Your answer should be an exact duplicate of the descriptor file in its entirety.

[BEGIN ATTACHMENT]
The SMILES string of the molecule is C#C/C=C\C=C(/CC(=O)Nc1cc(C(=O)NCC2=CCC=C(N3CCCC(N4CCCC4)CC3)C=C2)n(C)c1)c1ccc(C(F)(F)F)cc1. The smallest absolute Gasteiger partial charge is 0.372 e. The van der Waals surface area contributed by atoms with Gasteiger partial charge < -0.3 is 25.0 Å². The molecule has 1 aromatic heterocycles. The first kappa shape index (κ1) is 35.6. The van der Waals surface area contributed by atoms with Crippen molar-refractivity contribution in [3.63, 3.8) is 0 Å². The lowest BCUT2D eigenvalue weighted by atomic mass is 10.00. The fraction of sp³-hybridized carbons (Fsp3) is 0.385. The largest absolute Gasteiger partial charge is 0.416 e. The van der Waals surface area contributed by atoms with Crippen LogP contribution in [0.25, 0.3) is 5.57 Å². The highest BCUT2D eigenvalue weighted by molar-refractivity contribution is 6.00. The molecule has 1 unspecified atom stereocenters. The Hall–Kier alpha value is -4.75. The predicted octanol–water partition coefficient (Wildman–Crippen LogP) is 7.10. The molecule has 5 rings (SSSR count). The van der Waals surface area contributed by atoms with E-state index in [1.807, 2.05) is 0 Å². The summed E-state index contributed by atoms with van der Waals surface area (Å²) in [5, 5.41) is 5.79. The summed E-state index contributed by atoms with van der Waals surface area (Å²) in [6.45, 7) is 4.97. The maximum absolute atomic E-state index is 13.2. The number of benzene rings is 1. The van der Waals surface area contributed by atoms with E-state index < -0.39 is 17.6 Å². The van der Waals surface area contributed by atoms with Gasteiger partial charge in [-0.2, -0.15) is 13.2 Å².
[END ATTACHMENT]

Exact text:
The SMILES string of the molecule is C#C/C=C\C=C(/CC(=O)Nc1cc(C(=O)NCC2=CCC=C(N3CCCC(N4CCCC4)CC3)C=C2)n(C)c1)c1ccc(C(F)(F)F)cc1. The smallest absolute Gasteiger partial charge is 0.372 e. The van der Waals surface area contributed by atoms with Gasteiger partial charge < -0.3 is 25.0 Å². The molecule has 1 aromatic heterocycles. The first kappa shape index (κ1) is 35.6. The van der Waals surface area contributed by atoms with Crippen molar-refractivity contribution in [3.63, 3.8) is 0 Å². The lowest BCUT2D eigenvalue weighted by atomic mass is 10.00. The fraction of sp³-hybridized carbons (Fsp3) is 0.385. The largest absolute Gasteiger partial charge is 0.416 e. The van der Waals surface area contributed by atoms with Crippen LogP contribution in [0.25, 0.3) is 5.57 Å². The highest BCUT2D eigenvalue weighted by molar-refractivity contribution is 6.00. The molecule has 1 unspecified atom stereocenters. The Hall–Kier alpha value is -4.75. The predicted octanol–water partition coefficient (Wildman–Crippen LogP) is 7.10. The molecule has 5 rings (SSSR count). The van der Waals surface area contributed by atoms with E-state index in [1.807, 2.05) is 0 Å². The summed E-state index contributed by atoms with van der Waals surface area (Å²) in [5, 5.41) is 5.79. The summed E-state index contributed by atoms with van der Waals surface area (Å²) in [6.45, 7) is 4.97. The maximum absolute atomic E-state index is 13.2. The number of benzene rings is 1. The van der Waals surface area contributed by atoms with E-state index < -0.39 is 17.6 Å². The van der Waals surface area contributed by atoms with Gasteiger partial charge in [-0.2, -0.15) is 13.2 Å².